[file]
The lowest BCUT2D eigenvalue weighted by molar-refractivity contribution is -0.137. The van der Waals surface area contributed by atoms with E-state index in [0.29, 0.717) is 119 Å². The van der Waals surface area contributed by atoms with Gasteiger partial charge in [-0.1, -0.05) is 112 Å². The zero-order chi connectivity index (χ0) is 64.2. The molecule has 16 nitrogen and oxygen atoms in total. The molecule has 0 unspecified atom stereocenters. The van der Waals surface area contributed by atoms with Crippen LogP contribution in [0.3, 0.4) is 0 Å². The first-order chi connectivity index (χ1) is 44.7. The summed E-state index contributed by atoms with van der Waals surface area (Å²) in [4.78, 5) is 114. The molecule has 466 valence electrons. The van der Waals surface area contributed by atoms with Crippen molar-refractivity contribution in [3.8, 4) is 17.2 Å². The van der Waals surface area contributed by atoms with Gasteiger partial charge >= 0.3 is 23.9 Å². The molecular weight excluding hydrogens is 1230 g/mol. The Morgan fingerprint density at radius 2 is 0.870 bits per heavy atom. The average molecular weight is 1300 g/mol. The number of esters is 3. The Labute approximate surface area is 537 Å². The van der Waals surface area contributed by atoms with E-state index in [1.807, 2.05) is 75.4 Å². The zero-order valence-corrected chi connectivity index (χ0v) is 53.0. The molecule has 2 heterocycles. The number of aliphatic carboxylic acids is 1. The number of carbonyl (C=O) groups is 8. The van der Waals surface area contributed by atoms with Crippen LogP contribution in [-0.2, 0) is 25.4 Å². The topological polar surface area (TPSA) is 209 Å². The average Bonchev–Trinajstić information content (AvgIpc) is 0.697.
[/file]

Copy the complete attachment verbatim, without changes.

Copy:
The lowest BCUT2D eigenvalue weighted by molar-refractivity contribution is -0.137. The van der Waals surface area contributed by atoms with E-state index in [0.29, 0.717) is 119 Å². The van der Waals surface area contributed by atoms with Gasteiger partial charge in [-0.1, -0.05) is 112 Å². The zero-order chi connectivity index (χ0) is 64.2. The molecule has 16 nitrogen and oxygen atoms in total. The molecule has 0 unspecified atom stereocenters. The van der Waals surface area contributed by atoms with Crippen LogP contribution in [0.3, 0.4) is 0 Å². The first-order chi connectivity index (χ1) is 44.7. The summed E-state index contributed by atoms with van der Waals surface area (Å²) in [4.78, 5) is 114. The molecule has 466 valence electrons. The van der Waals surface area contributed by atoms with Crippen molar-refractivity contribution in [3.8, 4) is 17.2 Å². The van der Waals surface area contributed by atoms with Gasteiger partial charge >= 0.3 is 23.9 Å². The molecular weight excluding hydrogens is 1230 g/mol. The Morgan fingerprint density at radius 2 is 0.870 bits per heavy atom. The average molecular weight is 1300 g/mol. The number of esters is 3. The Labute approximate surface area is 537 Å². The van der Waals surface area contributed by atoms with E-state index in [1.807, 2.05) is 75.4 Å². The zero-order valence-corrected chi connectivity index (χ0v) is 53.0. The molecule has 2 heterocycles. The number of aliphatic carboxylic acids is 1. The number of carbonyl (C=O) groups is 8. The van der Waals surface area contributed by atoms with Crippen LogP contribution in [-0.2, 0) is 25.4 Å². The topological polar surface area (TPSA) is 209 Å². The average Bonchev–Trinajstić information content (AvgIpc) is 0.697.